VANCOUVER -- Simon Fraser University professor Jeremy Turner has bright pink hair and can fly across his classroom, and some of his students look like animal-human hybrids.  

All of this is possible because Turner teaches in a virtual reality classroom.

“It has that immersive feel to it,” Turner said.

He wears a virtual reality headset and uses a platform called Tivoli Cloud VR, which allows him to move around in the virtual environment, using an avatar.

His students can choose where they sit, converse with each other, and even choose their own avatars.  

“I actually forget that I’m teaching inside of a cartoon and that I’m actually teaching a real physical class, that’s how it feels to me,” Turner said.

During the COVID-19 pandemic, lessons have been moved online. Using platforms such as Zoom, however, is too restrictive, according to fellow SFU professor Steve DiPaola.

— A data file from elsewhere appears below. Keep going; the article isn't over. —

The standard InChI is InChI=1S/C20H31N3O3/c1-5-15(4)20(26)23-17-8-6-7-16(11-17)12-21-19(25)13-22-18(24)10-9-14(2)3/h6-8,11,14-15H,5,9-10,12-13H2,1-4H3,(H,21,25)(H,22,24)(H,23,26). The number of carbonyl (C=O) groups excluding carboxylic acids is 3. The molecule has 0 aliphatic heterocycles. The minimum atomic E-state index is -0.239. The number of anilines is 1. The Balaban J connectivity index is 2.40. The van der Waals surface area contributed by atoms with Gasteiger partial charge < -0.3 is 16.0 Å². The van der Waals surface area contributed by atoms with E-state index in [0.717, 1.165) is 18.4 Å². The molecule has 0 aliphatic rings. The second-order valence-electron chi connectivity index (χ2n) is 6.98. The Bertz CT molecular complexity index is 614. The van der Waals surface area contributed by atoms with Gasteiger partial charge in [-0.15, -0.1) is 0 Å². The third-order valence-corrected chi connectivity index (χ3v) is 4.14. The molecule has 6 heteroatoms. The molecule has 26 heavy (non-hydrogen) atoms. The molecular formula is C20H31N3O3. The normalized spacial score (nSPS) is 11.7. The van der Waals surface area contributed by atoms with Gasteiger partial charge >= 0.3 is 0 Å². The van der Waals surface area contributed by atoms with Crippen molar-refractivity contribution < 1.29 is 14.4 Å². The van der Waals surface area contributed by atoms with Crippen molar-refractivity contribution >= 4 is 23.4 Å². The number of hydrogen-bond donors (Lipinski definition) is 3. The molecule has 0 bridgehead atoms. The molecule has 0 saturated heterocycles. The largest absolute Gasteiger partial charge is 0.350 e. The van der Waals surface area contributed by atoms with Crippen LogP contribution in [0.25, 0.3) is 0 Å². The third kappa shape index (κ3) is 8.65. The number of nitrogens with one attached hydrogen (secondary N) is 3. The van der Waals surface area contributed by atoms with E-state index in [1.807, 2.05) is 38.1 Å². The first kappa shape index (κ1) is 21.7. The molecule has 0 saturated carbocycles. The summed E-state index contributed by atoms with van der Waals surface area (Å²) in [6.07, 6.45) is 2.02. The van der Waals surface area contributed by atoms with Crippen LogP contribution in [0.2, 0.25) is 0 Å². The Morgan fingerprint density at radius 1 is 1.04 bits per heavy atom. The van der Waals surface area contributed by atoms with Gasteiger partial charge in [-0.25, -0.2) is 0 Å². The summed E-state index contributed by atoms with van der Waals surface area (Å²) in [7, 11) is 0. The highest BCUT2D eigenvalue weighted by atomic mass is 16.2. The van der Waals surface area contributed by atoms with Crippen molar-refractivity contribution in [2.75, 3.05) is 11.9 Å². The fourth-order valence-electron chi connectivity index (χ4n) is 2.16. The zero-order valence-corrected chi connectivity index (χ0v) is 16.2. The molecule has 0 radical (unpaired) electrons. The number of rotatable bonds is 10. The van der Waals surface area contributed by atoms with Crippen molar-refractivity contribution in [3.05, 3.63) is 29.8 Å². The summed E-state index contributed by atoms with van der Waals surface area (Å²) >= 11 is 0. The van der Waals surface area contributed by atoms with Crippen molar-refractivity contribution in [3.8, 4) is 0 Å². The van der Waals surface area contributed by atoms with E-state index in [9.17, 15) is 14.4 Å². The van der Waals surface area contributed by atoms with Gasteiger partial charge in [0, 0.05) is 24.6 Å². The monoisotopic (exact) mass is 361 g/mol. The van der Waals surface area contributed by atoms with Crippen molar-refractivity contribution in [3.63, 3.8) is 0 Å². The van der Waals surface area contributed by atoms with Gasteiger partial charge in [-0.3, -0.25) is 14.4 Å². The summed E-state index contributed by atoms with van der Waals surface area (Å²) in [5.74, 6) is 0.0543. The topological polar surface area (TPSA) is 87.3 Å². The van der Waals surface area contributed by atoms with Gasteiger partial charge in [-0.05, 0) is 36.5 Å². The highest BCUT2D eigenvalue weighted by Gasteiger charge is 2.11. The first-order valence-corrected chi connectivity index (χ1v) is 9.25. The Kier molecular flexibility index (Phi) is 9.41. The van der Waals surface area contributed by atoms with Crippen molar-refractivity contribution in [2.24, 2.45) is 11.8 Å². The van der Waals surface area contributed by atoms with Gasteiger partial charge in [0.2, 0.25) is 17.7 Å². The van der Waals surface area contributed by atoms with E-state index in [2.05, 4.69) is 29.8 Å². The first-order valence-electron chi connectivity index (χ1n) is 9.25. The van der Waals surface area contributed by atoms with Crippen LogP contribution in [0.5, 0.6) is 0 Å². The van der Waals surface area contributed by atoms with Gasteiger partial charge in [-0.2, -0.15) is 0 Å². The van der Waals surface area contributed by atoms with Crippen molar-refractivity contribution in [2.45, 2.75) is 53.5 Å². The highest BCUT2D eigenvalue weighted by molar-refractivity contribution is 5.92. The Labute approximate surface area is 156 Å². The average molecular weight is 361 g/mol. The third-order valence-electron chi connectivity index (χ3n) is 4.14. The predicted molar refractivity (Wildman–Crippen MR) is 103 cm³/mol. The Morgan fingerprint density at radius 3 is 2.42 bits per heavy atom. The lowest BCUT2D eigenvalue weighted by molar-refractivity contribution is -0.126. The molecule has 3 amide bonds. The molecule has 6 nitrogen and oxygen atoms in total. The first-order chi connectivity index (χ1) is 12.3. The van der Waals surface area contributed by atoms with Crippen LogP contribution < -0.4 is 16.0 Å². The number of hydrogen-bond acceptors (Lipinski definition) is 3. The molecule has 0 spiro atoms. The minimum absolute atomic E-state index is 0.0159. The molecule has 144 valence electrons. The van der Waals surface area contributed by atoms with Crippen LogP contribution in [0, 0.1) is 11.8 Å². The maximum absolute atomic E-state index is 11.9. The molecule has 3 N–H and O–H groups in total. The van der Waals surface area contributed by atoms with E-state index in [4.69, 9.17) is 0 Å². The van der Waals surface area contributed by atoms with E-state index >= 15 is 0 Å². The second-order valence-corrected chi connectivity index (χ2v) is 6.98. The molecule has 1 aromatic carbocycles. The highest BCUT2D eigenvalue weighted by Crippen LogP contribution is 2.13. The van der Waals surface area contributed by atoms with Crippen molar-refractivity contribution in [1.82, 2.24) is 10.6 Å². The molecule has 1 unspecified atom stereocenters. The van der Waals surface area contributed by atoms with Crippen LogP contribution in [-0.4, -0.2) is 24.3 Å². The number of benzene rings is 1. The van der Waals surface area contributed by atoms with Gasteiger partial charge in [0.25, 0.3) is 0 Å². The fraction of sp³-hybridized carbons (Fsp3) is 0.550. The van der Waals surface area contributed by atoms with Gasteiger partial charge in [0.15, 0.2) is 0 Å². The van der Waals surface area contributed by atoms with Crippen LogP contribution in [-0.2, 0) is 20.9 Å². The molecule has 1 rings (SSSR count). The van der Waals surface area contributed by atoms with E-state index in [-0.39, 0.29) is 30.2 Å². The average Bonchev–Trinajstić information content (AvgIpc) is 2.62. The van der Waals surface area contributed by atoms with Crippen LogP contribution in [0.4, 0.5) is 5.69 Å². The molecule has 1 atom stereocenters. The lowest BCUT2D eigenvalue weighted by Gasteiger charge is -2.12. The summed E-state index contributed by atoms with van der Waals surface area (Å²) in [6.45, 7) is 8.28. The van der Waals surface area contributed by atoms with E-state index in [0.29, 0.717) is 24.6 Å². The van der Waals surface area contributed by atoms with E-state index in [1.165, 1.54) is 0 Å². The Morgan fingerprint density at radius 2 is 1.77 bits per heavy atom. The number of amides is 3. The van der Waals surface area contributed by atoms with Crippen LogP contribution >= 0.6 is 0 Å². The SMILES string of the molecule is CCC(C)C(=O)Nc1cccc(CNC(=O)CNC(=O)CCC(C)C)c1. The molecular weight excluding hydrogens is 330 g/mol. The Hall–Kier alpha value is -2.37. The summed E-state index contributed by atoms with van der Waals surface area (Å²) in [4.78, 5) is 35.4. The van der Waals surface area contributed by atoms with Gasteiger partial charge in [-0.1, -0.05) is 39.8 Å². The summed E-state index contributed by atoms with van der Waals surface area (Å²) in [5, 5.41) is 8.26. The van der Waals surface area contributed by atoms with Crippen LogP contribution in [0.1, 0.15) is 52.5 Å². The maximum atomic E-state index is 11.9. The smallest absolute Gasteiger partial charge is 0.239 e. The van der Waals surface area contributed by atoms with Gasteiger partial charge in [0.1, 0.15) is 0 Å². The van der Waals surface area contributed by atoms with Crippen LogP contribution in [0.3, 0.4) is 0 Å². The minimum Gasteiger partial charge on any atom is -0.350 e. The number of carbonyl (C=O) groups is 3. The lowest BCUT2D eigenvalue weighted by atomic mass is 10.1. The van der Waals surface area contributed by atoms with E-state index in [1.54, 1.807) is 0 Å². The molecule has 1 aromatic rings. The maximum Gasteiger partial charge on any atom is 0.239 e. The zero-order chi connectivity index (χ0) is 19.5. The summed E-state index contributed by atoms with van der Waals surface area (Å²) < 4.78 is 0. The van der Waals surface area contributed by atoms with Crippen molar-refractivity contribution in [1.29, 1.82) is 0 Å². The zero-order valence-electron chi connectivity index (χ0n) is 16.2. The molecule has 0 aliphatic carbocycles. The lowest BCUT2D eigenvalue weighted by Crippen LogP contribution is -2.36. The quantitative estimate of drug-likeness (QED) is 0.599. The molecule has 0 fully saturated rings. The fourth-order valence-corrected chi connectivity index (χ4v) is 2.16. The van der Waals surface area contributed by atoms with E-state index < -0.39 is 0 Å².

“Zoom is just so-so,” he said, “we really want that experience, that engagement you get with face-to-face, with looking someone in the eye.”

DiPaola, who specializes in virtual reality at SFU’s School of Interactive Arts and Technology, said students “attend” class by logging in to the open source virtual reality platform, or they can stream the class on Twitch.

The technology is also being used to train nursing students in Australia, allowing them to complete their practicums virtually, because they’re not currently allowed in hospitals.

“We’re starting it in Australia where we’ve got approval to do it,” DiPaola explained, “and we’re doing it in simulated ways with simulated avatars.”

What’s next? The professors said it is not out of the realm of possibility for an instructor to recreate environments such as dig sites for an archaeology class, for example.

“We think there’s advantages for all kinds of training,” DiPaola said.

For now, Turner teaches two cognitive sciences classes, each of which has between 80 to 100 students.

He said most of them prefer the virtual reality classroom over more traditional video conferencing platforms, and it’s a preference he also shares – pink hair and all.

“It’s like I’m teaching a class in a physical space,” Turner said.